Turbine is busy gearing up for its Korean launch of Lord of the Rings Online. The title is currently in closed beta in Korea and moving toward limited open beta. Fantasy titles are hugely popular in the country, but the enthusiasm with which beta testers are greeting LotRO has likely been spurred on by the popularity of the films directed by Peter Jackson.

MMORPG's Jon Wood recently caught up with LotRO Executive Producer Jeffrey Steefel to discuss Turbine's plans in the east. They discussed some of the details about LotRO's forthcoming Korean launch, which revealed how this might impact North American and European subscribers.

Steefel discussed some of the issues Turbine faces in bringing LotRO to a different gaming culture. Localization goes far beyond simply translating between languages, as anyone who's ever played a poorly localized title from Asia can attest to. North American players tend to prefer quest dialogue that's descriptive but open-ended enough to keep the quest interesting. Korean players, however, prefer very specific descriptions in their text, removing guesswork and, presumably, allowing them to move through game content faster. So, Turbine isn't only translating English quest text into Korean; they're reworking the quests to fit the Korean playstyle.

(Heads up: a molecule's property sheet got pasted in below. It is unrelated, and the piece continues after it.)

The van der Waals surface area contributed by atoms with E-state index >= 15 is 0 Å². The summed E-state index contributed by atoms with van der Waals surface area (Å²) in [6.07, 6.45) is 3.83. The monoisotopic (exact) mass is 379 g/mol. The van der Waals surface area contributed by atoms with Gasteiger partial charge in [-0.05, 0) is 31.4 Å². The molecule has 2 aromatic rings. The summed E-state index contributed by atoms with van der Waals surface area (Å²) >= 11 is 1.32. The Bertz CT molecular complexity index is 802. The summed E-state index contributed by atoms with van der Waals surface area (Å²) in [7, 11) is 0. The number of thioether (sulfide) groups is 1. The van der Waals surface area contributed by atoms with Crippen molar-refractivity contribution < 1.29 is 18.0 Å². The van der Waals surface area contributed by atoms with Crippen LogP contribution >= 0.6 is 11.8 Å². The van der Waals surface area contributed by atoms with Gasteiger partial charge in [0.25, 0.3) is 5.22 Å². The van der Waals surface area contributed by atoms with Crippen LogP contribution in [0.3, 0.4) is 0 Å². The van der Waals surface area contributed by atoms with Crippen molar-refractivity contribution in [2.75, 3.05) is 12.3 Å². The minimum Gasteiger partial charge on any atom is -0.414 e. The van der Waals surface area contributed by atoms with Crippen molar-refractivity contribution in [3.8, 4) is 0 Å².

The Korean focus on PvP is intense, to say the least, so Turbine is making changes to the Player vs. Monster Player system. Turbine will also look at both markets and see how the game can be improved in ways that satisfy customers on both sides of the globe, rather than trying to create two separate games.

So, what will be the effect of the Korean launch on subscribers in the west? Steefel said, "Any time that we add anything for any particular region, it's going to be a part of the overall game... unless we absolutely have to, we're not going to do anything specific to a particular part of the world."

MMORPG asked Steefel about whether Turbine would adopt the free-to-play/item mall business model for the Korean version of LotRO. While he didn't have a definite answer as to how Turbine will earn revenue in Korea, Steefel's response is interesting, as it may hint at changes to the company's business model in the west as well: "What we don't want is to ruin the game itself or any of the design or balance of the game... Turbine in general is looking at how we can do that in some of our games coming up. There's no question in my mind that that's going to be a part of the model going forward, period."

Turbine is looking at alternative business models for existing and future titles, as a way to give maximum value and content to players willing to pay subscription fees, yet other options for those players with limited time and budgets. The interview at MMORPG has more details about Turbine's plans for the east, and what this might hold for players in the west.

This article was originally published on Massively.
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